Underground Railroad Bed-and-Breakfast
The John T. Wilson Homestead – a bed-and-breakfast in rural Adams County – offers guests a quiet escape and a glimpse into untold history.
The 186-year old B&B is made up of two buildings built by John T. Wilson himself. There is a two-story brick building where guests can stay and eat and a log cabin that was built in 1832 where guests can relax by the fireplace.
In 2006, owner Ralph Alexander purchased both houses and the 42 acres of land they rest on. Nobody had occupied the residence since 1966.
“When we came here, you couldn’t even see it because of the vines and trees,” Alexander says. “It took probably two weeks just to get everything cleaned off around the building to see what we had to work with.”
The property used to be the center of a small community known as Tranquility that formed in the mid-1800s. John T. Wilson ran his business from the log cabin and used his home and land to organize a volunteer infantry for the Union army during the Civil War.
“He was considered a hero at the Civil War in the battle of Shiloh,” Alexander says. He has collected memorabilia from Wilson’s legacy, one that he feels is undervalued.
Wilson’s home was also a stopping point for runaway slaves on the Underground Railroad, one of the main attractions that draw guests to stay at the bed-and-breakfast.
A secret door in the dining room leads to a stairway going up to the attic. Here, runaway slaves used to huddle near the fireplace for warmth on cold nights.
Guests have the opportunity to walk up the stairway to the attic and stand in the same place that provided shelter for runaway slaves.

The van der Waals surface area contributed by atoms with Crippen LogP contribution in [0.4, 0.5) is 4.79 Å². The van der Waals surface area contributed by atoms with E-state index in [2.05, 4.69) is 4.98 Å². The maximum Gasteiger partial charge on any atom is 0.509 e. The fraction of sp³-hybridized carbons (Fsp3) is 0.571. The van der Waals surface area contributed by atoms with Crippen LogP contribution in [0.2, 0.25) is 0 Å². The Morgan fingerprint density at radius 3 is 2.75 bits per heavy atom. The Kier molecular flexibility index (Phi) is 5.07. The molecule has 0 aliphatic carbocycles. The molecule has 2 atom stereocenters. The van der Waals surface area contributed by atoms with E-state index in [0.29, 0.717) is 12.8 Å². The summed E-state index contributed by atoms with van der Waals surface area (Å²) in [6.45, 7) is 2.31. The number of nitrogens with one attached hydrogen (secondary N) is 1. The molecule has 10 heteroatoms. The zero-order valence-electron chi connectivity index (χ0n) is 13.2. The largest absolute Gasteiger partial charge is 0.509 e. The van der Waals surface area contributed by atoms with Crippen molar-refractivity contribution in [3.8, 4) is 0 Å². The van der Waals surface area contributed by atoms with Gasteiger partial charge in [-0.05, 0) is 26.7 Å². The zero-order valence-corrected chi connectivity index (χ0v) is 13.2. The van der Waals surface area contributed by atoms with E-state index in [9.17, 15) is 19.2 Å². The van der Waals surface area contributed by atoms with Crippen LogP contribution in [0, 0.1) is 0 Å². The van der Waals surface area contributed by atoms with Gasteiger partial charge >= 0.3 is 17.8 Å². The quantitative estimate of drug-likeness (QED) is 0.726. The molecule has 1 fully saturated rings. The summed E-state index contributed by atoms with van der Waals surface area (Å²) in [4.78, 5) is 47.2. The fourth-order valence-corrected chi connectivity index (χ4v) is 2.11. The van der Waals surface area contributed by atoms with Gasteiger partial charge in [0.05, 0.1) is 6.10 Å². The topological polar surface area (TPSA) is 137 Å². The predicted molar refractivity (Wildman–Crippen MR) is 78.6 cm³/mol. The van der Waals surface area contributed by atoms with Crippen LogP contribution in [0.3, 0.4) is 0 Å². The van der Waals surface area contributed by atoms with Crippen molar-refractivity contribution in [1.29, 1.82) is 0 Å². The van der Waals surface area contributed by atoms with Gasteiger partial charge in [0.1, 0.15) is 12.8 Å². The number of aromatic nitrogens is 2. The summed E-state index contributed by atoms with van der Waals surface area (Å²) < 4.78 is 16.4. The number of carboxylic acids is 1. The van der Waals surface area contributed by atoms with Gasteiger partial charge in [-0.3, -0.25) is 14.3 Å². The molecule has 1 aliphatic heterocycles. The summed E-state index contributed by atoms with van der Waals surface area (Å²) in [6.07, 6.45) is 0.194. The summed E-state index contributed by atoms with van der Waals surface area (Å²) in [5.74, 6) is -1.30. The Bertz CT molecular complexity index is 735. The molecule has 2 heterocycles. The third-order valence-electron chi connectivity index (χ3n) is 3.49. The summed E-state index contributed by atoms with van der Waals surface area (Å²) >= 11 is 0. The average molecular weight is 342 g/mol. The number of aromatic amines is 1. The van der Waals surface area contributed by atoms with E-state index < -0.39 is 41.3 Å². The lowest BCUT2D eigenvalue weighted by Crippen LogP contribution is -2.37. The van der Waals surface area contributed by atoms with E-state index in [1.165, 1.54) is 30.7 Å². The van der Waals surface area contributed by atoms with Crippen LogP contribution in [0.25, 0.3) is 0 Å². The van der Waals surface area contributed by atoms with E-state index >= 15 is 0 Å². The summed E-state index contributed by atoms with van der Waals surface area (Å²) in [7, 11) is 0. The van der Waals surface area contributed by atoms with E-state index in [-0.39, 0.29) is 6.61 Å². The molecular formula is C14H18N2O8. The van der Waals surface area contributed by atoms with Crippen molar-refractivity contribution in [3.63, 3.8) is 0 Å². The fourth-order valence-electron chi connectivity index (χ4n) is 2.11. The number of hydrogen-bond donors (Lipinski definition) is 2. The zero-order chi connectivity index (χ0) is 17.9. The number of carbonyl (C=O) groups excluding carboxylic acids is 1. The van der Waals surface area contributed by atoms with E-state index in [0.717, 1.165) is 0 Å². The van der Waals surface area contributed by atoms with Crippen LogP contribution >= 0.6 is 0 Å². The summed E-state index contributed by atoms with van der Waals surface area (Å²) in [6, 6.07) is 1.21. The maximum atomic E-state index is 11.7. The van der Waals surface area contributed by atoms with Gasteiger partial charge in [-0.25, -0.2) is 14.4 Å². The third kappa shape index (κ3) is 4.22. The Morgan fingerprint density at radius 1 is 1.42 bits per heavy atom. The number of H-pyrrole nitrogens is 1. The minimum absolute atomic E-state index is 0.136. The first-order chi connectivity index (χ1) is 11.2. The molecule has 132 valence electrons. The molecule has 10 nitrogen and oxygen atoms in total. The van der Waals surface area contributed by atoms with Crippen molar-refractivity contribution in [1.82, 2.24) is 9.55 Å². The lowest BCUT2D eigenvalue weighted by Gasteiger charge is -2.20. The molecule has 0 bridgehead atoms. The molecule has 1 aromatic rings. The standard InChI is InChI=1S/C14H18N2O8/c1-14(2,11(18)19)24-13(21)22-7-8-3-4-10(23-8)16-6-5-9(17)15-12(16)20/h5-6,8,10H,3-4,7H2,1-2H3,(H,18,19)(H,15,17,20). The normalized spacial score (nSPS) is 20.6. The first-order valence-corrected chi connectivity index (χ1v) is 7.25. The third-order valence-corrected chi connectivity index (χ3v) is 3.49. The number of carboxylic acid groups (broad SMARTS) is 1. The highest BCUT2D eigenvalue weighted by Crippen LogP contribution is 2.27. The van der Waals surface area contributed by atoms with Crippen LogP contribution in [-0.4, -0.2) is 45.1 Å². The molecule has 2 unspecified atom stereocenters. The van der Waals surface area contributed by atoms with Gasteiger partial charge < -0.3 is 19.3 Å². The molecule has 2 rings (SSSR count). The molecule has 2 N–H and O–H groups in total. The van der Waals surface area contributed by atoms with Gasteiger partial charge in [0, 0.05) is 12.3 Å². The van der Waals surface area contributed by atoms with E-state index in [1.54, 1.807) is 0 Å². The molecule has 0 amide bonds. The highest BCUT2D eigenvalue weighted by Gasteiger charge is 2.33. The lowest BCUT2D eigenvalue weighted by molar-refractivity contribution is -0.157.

Other evidence of Underground Railroad activity includes:
- A divot on the first step of the stairway to the attic (Alexander believes it’s from slaves stepping and turning into the attic)
- A hollow bamboo stick believed to be used as a snorkel.
“If you look you can see the teeth marks where somebody had been biting on it. For slaves, the only way they kept from the dogs smelling them out is they’d lay under the water,” Alexander says.
Wilson kept his activities working on the Underground Railroad a secret, but today these little bits of history give guests at the Wilson Homestead a connection to history.
The Friends of Freedom Society, a statewide organization that researches the Underground Railroad in Ohio, recognized John Wilson’s home as a historical landmark. The organization’s founder, Cathy Nelson, was there to help dedicate the historical landmark sign.
“When I drive up the rise to that house, there’s something very spiritual, something very special about that site,” Nelson says.
It is impossible to know how many slaves Wilson sheltered on their route to freedom, but Nelson still praises Wilson for the sacrifice he made.
“He risked his life and property to do that and that’s what’s important,” Nelson says. “Even if he only helped one slave, that was one slave that got closer to freedom.”
Guests at the Wilson Homestead can physically feel it’s history in its purest form, walking on floors and touching walls that provided refuge and warmth for people on their way to freedom.
All the work that went into the Wilson home was done to preserve a piece of history almost forgotten, but Alexander feels an obligation to keeping Wilson’s legacy alive, a “labor of love,” as he puts it.
“This is not a money-making project for us. We’re doing this more for the history aspect of it,” Alexander says.